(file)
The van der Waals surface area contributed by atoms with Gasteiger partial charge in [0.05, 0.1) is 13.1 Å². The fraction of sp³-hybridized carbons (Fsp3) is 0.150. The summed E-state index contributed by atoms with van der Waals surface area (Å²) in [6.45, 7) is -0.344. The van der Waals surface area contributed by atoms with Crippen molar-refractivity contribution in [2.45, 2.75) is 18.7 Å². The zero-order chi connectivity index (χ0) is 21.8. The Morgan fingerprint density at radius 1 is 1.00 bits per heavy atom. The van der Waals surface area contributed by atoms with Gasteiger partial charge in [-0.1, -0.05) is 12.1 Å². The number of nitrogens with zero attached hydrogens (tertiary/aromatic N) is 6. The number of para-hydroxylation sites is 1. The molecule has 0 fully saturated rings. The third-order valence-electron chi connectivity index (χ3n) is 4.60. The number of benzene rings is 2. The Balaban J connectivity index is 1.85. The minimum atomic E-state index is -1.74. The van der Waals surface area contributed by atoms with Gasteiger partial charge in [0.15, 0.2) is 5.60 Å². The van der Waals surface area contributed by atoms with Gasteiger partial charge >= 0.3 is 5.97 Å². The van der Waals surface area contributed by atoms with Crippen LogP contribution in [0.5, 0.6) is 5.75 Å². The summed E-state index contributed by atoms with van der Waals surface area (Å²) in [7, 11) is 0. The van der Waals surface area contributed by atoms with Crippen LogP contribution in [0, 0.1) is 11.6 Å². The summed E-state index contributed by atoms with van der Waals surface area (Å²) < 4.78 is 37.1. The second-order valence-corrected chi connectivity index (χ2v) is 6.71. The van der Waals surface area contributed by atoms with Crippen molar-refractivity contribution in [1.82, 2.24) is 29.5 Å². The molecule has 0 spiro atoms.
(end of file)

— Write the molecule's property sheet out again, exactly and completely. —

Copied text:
The van der Waals surface area contributed by atoms with Gasteiger partial charge in [0.05, 0.1) is 13.1 Å². The fraction of sp³-hybridized carbons (Fsp3) is 0.150. The summed E-state index contributed by atoms with van der Waals surface area (Å²) in [6.45, 7) is -0.344. The van der Waals surface area contributed by atoms with Crippen molar-refractivity contribution in [2.45, 2.75) is 18.7 Å². The zero-order chi connectivity index (χ0) is 21.8. The Morgan fingerprint density at radius 1 is 1.00 bits per heavy atom. The van der Waals surface area contributed by atoms with Gasteiger partial charge in [-0.1, -0.05) is 12.1 Å². The number of nitrogens with zero attached hydrogens (tertiary/aromatic N) is 6. The number of para-hydroxylation sites is 1. The molecule has 0 fully saturated rings. The third-order valence-electron chi connectivity index (χ3n) is 4.60. The number of benzene rings is 2. The Balaban J connectivity index is 1.85. The minimum atomic E-state index is -1.74. The van der Waals surface area contributed by atoms with Gasteiger partial charge in [0.15, 0.2) is 5.60 Å². The van der Waals surface area contributed by atoms with Gasteiger partial charge >= 0.3 is 5.97 Å². The van der Waals surface area contributed by atoms with Crippen LogP contribution in [0.5, 0.6) is 5.75 Å². The summed E-state index contributed by atoms with van der Waals surface area (Å²) in [7, 11) is 0. The van der Waals surface area contributed by atoms with Crippen LogP contribution in [0, 0.1) is 11.6 Å². The summed E-state index contributed by atoms with van der Waals surface area (Å²) < 4.78 is 37.1. The second-order valence-corrected chi connectivity index (χ2v) is 6.71. The van der Waals surface area contributed by atoms with Crippen molar-refractivity contribution in [1.82, 2.24) is 29.5 Å². The molecule has 0 spiro atoms.